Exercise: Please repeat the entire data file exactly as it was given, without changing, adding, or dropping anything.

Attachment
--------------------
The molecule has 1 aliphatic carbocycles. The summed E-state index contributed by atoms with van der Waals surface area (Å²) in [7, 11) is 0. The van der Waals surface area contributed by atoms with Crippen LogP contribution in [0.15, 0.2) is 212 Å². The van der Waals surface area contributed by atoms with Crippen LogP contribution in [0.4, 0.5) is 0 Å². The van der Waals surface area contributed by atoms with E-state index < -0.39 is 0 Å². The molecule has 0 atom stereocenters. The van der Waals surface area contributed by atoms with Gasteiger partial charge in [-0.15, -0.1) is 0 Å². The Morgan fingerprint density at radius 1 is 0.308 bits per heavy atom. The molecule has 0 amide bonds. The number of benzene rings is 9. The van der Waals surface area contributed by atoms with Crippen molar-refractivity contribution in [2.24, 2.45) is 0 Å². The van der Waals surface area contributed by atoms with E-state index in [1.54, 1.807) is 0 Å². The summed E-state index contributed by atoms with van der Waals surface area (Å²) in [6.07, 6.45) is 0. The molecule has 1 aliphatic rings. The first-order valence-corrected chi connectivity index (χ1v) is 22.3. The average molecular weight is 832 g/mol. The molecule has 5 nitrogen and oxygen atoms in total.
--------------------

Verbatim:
The molecule has 1 aliphatic carbocycles. The summed E-state index contributed by atoms with van der Waals surface area (Å²) in [7, 11) is 0. The van der Waals surface area contributed by atoms with Crippen LogP contribution in [0.15, 0.2) is 212 Å². The van der Waals surface area contributed by atoms with Crippen LogP contribution in [0.4, 0.5) is 0 Å². The van der Waals surface area contributed by atoms with E-state index < -0.39 is 0 Å². The molecule has 0 atom stereocenters. The van der Waals surface area contributed by atoms with Gasteiger partial charge in [-0.15, -0.1) is 0 Å². The Morgan fingerprint density at radius 1 is 0.308 bits per heavy atom. The molecule has 0 amide bonds. The number of benzene rings is 9. The van der Waals surface area contributed by atoms with Crippen molar-refractivity contribution in [2.24, 2.45) is 0 Å². The van der Waals surface area contributed by atoms with E-state index in [1.54, 1.807) is 0 Å². The summed E-state index contributed by atoms with van der Waals surface area (Å²) in [6.07, 6.45) is 0. The molecule has 1 aliphatic rings. The first-order valence-corrected chi connectivity index (χ1v) is 22.3. The average molecular weight is 832 g/mol. The molecule has 5 nitrogen and oxygen atoms in total.